Even among young evangelicals, more contemporary religious thinkers — Karen Swallow Prior or Rachel Held Evans — might be viewed as more accessible. But Colson’s intense activism, which supporters contend advocated issues and not political parties, seems to appeal to some in a generation seeking a course correction from the likes of Jerry Falwell and Pat Robertson. That activism found its first expression in the ministry that became Prison Fellowship. Though Colson’s time in jail was relatively brief, he was moved by the experience and by those of the men he met behind bars.
Prison Fellowship founder and former Nixon aide Chuck Colson was memorialized Wednesday (May 16) at Washington National Cathedral in a service steeped in Scripture and prayers about prison and redemption.
Colson, who died April 21 at the age of 80 after a brief illness, was known as Nixon's "hatchet man" and served seven months in prison on Watergate-related charges. But at the 90-minute service, he was recalled as a transformed "friend of sinners."
“Chuck was not perfect, but he was forgiven,” said the Rev. Timothy George, the homilist and dean of Samford University’s Beeson Divinity School.
It's no wonder that Mitt Romney won plaudits from evangelical bigwigs for his commencement speech at Liberty University on Saturday. It showed he's learned how to talk to them--or at least, learned to listen to the people who know how he's supposed to talk to them.
When he was running for president last time, Romney told the bigs that he was pretty much like them in considering Jesus his Lord and Savior. But if there's anything evangelicals don't like, it's Mormons claiming to be Christians like them. Then he gave a speech declaring that, like a presidential candidate half a century earlier, he did not "define my candidacy by my religion. A person should not be elected because of his faith nor should he be rejected because of his faith." But evangelicals (these days) don't much believe in Kennedyesque separation of faith and public office.
Prison Fellowship founder and Watergate figure Chuck Colson will be buried privately with full military honors at Quantico National Cemetery, with a public memorial service expected later at Washington National Cathedral.
Colson, who died Saturday (April 21) at age 80 after a brief illness, served as a captain in the Marines.
Michelle Farmer, a spokeswoman for Prison Fellowship, said Tuesday the family graveside service at the Virginia cemetery will occur “in the coming days.”
Charles Colson, former aide to President Richard Nixon and founder of Prison Fellowship, passed away Saturday at the age of 80. His death came as a result of complications of a brain hemorrhage.
Many news stories this weekend emphasized Colson’s role in the Watergate scandal of the mid-1970s, in which he led Nixon’s efforts to discredit Daniel Ellsberg following the release of the Pentagon Papers on U.S. decision making during the Vietnam war. As a result of those activities, he pled guilty to obstruction of justice and served seven months in prison. Shortly before going to prison, Colson had a religious conversion to Christianity. And that led to the more important part of his life.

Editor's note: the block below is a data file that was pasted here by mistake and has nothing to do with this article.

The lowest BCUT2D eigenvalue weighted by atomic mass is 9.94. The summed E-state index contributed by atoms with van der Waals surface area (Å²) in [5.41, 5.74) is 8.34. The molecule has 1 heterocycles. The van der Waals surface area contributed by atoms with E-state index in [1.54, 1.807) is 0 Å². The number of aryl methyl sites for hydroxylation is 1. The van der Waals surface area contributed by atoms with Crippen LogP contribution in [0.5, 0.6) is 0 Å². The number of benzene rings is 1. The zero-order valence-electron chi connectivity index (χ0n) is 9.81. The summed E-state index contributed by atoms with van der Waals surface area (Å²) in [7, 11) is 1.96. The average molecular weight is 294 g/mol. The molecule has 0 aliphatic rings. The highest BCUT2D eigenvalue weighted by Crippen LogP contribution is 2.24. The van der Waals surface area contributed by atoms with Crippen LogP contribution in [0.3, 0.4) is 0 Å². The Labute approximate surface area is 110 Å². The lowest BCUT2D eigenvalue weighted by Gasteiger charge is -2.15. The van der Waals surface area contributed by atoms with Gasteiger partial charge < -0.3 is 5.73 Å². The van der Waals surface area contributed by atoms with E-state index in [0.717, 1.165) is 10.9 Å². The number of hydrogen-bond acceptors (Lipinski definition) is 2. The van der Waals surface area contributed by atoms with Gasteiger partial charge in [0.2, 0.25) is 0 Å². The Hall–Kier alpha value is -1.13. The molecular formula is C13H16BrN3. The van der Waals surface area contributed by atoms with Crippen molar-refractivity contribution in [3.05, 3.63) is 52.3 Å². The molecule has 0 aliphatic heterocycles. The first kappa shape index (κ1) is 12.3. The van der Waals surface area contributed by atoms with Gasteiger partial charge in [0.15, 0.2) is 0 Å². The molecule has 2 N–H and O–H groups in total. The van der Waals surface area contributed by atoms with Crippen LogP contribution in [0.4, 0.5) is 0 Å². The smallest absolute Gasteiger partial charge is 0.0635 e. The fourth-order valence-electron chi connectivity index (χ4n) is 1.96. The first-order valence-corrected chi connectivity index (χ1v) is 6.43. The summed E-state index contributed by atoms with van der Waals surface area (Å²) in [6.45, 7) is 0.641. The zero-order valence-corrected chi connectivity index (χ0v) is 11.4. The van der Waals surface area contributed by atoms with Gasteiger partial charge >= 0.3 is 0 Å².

Quote of the day.
"Most people were spanked when they were kids, and they think that's the proper way to discipline. They make the erroneous correlation that spanking equals good discipline and if a child isn't behaving, he must not have been spanked enough -- that's fallacious." George Holden, a Southern Methodist University psychology professor, is chairman of the 2011 Global Summit on Ending Corporal Punishment and Promoting Positive Discipline.
The White House has surprised observers and disappointed some liberal allies by signaling that it is willing to compromise and provide a broader religious exemption in its controversial regulations requiring all employers to provide free contraception coverage.
Given that birth control use is almost universal — even among Catholics — many wonder why the Obama administration could wind up retreating on its pledge.
Here are five reasons that may help explain the political dynamic the president is facing:
1. It's about religious freedom, not birth control
Both Colson and Land are such diehard fans that they can -- and did, during conversations with Boorstein -- quote lines from Allen's movies.
Can you imagine Land, with his low Texas drawl, reciting Allen's famous monologue from Annie Hall?:
"The other important joke for me is one that's usually attributed to Groucho Marx but I think it appears originally in Freud's Wit and Its Relation to the Unconscious - and it goes like this. I'm paraphrasing. I would never want to belong to any club that would have someone like me for a member. That's the key joke of my adult life, in terms of my relationships with women."
Yeah, me neither.